He also praised the "resilience" of the Palestinian people and the "unwavering commitment" to independence of the president, Mahmoud Abbas.
In his first trip to the Palestinian territories, Mr Ban visited the Aida refugee camp on the outskirts of the biblical town of Bethlehem in the West Bank, just south of the Israeli wall.
He went on to the roof of a UN-run girls' school in the camp to take a look at the barrier, which in some sections, including the one near Aida, is made up of towering cement blocks. "No wall will stop us," read a piece of graffiti in English.
Mr Ban said: "I have deep admiration for these people, for the resilience of Palestinian people, to make their lives better.
"This has strengthened my resolve and commitment to work for peace in the Middle East."
Senior UN officials and Salah Tameri, the Palestinian governor of Bethlehem, explained to Mr Ban the difficulties caused by Israeli travel restrictions and the barrier.
Israel says it built the wall to keep out Palestinian militants who have killed hundreds of Israelis in bombing and shooting attacks in recent years. The Palestinians oppose the route of the barrier, which carves off some 10 per cent of the West Bank.
Mr Ban said it was "a very sad and tragic thing to see many suffering from the construction of this wall, depriving opportunities for basic living".
He was heavily guarded during the brief visit to the camp and constantly surrounded by bodyguards.
People living near the girls' school unfurled banners from their balconies, to remind him of the plight of the Palestinian refugees. "UN bodies and agencies should enable Palestinian refugees to exercise their right of return," read one sign in English, referring to people's demands to return to homes in what is now Israel.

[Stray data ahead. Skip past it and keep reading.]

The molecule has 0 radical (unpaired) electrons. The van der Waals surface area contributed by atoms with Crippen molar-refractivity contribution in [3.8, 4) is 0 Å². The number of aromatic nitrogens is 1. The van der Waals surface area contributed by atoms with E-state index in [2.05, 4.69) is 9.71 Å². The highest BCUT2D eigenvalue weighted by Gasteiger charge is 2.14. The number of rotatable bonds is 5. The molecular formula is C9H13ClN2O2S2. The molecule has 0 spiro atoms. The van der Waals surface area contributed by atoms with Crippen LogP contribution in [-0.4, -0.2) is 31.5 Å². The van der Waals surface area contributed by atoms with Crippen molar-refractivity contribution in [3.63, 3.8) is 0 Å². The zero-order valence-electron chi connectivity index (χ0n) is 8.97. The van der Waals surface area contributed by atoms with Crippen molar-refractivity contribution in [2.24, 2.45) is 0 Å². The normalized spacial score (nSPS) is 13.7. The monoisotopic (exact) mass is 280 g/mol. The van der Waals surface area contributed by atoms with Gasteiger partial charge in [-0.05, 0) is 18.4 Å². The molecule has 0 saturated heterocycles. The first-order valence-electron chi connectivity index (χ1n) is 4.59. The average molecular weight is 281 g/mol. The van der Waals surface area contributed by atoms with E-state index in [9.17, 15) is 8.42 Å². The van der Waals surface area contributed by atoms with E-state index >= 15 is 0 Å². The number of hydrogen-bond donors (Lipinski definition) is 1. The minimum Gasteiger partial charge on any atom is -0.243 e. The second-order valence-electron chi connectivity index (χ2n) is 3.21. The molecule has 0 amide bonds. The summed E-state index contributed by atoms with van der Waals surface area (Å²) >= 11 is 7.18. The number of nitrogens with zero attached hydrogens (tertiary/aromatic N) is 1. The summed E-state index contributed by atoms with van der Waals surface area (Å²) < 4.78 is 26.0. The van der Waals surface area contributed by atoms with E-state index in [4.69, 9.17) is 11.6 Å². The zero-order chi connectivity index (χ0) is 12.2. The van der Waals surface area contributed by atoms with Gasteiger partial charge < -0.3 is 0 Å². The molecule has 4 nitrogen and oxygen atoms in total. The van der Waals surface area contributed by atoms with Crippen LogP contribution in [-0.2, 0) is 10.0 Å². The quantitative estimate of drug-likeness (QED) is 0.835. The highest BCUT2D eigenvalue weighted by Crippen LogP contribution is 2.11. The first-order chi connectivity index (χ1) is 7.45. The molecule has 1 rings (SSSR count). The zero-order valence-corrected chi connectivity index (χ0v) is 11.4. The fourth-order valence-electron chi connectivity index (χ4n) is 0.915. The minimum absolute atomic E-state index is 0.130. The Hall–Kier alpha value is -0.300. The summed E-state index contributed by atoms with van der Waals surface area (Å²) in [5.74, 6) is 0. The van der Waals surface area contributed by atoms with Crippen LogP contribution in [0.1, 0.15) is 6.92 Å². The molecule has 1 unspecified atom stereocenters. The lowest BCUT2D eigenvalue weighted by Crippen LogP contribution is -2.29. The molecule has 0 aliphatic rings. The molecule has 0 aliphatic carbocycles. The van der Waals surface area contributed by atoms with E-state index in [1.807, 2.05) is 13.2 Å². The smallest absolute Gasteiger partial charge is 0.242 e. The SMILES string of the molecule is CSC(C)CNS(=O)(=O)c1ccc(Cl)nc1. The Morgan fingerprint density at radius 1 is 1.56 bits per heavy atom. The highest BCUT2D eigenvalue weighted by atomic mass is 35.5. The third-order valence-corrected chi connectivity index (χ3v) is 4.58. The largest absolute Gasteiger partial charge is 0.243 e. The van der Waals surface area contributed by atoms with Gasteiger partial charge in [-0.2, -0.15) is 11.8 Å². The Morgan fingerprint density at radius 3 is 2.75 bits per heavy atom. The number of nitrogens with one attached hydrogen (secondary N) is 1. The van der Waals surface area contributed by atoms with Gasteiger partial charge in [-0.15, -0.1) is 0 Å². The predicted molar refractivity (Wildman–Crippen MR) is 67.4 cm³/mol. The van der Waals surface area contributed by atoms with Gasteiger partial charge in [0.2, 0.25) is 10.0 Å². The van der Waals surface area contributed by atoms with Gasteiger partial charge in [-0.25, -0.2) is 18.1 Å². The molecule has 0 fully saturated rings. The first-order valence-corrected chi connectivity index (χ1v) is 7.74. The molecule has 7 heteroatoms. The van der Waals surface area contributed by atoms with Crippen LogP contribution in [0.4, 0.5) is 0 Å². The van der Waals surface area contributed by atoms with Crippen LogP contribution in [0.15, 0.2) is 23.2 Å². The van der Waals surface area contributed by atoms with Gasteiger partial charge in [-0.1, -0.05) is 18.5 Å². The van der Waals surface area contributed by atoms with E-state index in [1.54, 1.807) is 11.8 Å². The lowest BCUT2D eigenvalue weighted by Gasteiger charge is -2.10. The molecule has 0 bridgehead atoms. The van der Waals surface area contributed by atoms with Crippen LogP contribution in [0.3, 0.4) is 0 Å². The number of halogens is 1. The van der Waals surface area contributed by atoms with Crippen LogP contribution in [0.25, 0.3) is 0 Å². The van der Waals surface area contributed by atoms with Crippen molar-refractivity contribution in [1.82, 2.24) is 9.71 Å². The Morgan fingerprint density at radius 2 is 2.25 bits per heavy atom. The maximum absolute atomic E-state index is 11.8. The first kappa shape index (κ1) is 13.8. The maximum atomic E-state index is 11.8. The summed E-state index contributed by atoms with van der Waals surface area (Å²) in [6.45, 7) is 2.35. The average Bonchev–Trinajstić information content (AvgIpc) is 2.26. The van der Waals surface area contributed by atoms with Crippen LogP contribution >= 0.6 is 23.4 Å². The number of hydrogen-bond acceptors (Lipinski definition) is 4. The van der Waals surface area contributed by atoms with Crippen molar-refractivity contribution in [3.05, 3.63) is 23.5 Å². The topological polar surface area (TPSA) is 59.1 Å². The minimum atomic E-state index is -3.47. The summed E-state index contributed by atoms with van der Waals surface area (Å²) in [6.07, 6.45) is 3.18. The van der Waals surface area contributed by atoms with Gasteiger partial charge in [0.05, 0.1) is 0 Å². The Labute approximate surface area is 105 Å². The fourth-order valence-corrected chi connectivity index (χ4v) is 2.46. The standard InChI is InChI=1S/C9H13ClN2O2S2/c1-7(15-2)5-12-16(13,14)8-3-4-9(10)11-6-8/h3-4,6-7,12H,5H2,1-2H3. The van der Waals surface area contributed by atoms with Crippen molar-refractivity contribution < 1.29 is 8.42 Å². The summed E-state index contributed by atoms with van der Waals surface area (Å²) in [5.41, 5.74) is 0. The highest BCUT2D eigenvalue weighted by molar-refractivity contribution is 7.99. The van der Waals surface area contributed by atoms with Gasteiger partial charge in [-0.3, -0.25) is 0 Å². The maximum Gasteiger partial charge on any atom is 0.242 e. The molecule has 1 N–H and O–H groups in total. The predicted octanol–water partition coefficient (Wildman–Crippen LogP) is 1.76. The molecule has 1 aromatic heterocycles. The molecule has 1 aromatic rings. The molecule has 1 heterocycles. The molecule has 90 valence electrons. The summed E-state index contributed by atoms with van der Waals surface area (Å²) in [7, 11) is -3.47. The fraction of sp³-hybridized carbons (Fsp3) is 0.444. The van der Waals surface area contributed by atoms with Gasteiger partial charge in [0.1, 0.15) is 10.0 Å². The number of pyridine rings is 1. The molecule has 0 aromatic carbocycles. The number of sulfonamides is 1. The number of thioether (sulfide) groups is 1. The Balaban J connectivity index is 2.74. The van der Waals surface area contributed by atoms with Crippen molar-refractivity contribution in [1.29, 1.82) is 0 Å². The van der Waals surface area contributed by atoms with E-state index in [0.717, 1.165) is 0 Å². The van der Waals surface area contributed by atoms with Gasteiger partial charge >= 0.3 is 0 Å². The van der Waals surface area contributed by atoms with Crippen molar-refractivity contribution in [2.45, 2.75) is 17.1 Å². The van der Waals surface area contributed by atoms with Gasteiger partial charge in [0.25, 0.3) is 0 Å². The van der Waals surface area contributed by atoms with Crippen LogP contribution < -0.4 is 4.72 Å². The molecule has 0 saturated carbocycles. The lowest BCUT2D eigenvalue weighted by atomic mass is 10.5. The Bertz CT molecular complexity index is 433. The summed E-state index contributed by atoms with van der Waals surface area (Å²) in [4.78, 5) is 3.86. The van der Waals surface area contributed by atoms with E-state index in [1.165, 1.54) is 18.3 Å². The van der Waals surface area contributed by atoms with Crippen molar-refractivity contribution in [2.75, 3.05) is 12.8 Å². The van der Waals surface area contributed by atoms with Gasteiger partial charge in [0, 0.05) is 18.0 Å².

Later Mr Ban showered praise on Mr Abbas, saying they shared a vision of a comprehensive peace deal with Israel. At a joint news conference with the Palestinian leader, following a meeting at Mr Abbas' headquarters in the West Bank, Mr Ban said: "You have shown an unwavering commitment to reaching self-determination and an independent state for the Palestinian people."
Such cordial remarks were not extended to the prime minister, Ismail Haniyeh, or to other Hamas party officials.
Hamas, branded a terrorist group by the United States and the European Union, joined Mr Abbas's more moderate Fatah party in a coalition government last week, but while Mr Ban welcomed the new government, he said "the atmosphere is not ripe" for talks with Hamas.
"At this time, I do not have plans to meet with prime minister Haniyeh or other Hamas cabinet ministers," he said.
Meanwhile, Condoleezza Rice, the US secretary of state, said she would try to revive the Israeli-Palestinian peace process by talking to both sides. She said she hoped to find a common agenda that would eventually lead to the creation of a Palestinian state.
The strategy appeared to set the stage for her to undertake shuttle diplomacy between Mr Abbas and Ehud Olmert, the Israeli prime minister.
Olmert accuses Abbas of breaking promise to free soldier
EHUD Olmert, Israel's prime minister, claimed yesterday that Mahmoud Abbas, the Palestinian president, had "blatantly violated" a promise to free a captive Israeli soldier before forming a new national unity government.
In an unusually blunt attack, Mr Olmert alleged that Mr Abbas had made the commitment "again and again" in meetings between the two leaders and also to "foreign heads of state".
But a senior Palestinian official said no such promise had been made.
Gilad Shalit was captured by Hamas-linked militants last June and it is believed he is being held in the Gaza Strip. His condition is unknown.
Mr Olmert said: "We can't ignore the fact that the chairman of the Palestinian Authority blatantly violated a series of commitments to Israel, especially the commitment that no national unity government would be formed before Gilad Shalit's release."
The Palestinian information minister, Mustafa Barghouti, denied that and said:
"I think Mr Olmert is misleading the world community and his own people."
He said Israel was responsible for the delay in Mr Shalit's release because it was not "dealing seriously" with Palestinian offers of a prisoner exchange.
Mr Abbas said: "We worked, are working and will work to release him."